From the 50 Corridor TMA Communter Connections newsletter:

Bike Share recommendation advances to City Councils

This month, both the Rancho Cordova and Folsom City Councils will hear the 50 Corridor Bike Share Task Force recommendations in for launching a new bikeshare program using LimeBike as the program provider.

The Rancho Cordova City Council is expected to vote on the recommendation at its February 20 meeting which starts at 6 p.m.  The Folsom City Council will consider the recommendation on February 27 during its meeting which starts at 6:30 p.m.

A representative of LimeBike will make a presentation to the Folsom City Council.

Should both councils approve the recommendation, bike share should be available on the 50 Corridor by early April.


LimeBike e-bike

LimeBike features a dockless system – allowing users to park bikes at whatever destination is convenient.  The cost is expected to be $1 for 30 minutes, although a variety of pricing options will be available, including monthly subscription rates.  Electric assist bikes will also be available for $1 to unlock the bike and $1 per every 10 minutes.

The main goal of employing bike share along the 50 Corridor is to address first mile/last mile connections for Regional Transit’s Gold Light Rail Line.  However, bikes can be used for any kind of trip. And because the bikes are not linked to a particular rack (or dock), they can operate anywhere along the corridor where a need exists. 

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In Sacramento County, there are suburban areas in both the county and in the various cities. Northern Sacramento (the area north of the American River) is largely city. Eastern Sacramento is largely county, with the exception of Citrus Heights, Folsom, and Rancho Cordova. Southern Sacramento is largely Sacramento City, except for a finger of county […]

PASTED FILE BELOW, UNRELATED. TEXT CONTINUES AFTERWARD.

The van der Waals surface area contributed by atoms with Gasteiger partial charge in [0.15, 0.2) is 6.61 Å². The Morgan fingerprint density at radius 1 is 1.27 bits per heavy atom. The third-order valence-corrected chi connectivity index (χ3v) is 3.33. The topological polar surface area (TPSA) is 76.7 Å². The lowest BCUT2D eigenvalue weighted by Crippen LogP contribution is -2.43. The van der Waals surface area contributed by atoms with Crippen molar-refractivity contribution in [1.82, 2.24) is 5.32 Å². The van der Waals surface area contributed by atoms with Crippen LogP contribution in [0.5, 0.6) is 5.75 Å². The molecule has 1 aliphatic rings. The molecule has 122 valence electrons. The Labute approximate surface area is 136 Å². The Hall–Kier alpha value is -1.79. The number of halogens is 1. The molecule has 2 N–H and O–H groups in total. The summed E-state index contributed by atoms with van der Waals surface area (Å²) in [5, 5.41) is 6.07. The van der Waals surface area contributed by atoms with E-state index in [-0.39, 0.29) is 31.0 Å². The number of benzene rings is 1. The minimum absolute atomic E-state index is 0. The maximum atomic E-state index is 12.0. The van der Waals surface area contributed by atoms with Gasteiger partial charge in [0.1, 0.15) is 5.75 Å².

The City of Rancho Cordova was awarded bronze level status in the League of American Bicyclist’s Bicycle Friendly Community (BFC) program. Rancho is the first of the communities within the new Bicycle Friendly 50 effort, though Folsom had earlier achieved silver status. The Bicycle Friendly 50 group, including 50 Corridor TMA and the city hosted two […]

broken sidewalk, Sutterville Road at 24th Street

broken sidewalk, Sutterville Road at 24th Street

Note: As I wrote this post, I realized that some background info was needed, hence two related posts: sidewalk buffers and surprisingly good sidewalks.

This week an article in the Sacramento Business Journal, “Rancho Cordova wants to make sidewalks problem of property owners,” talked about the city’s efforts to shift responsibility for sidewalks to the property owners, both residential and commercial. The city spokesperson, Davis Gassaway, attempts to gloss over the impact by saying that it should only cost $1000-1500 to repair a sidewalk, and that Sacramento, Roseville, and West Sacramento already have such ordinances. I think the costs quoted are on the low side. At about $4 per square foot (significantly more for curbs), $1000 would buy 50 linear feet of five foot wide sidewalk in a residential area, and 25 linear feet of ten foot wide sidewalk in a commercial/mixed use area. And just because another city is doing it doesn’t make it a good idea. So, what’s wrong with the idea?

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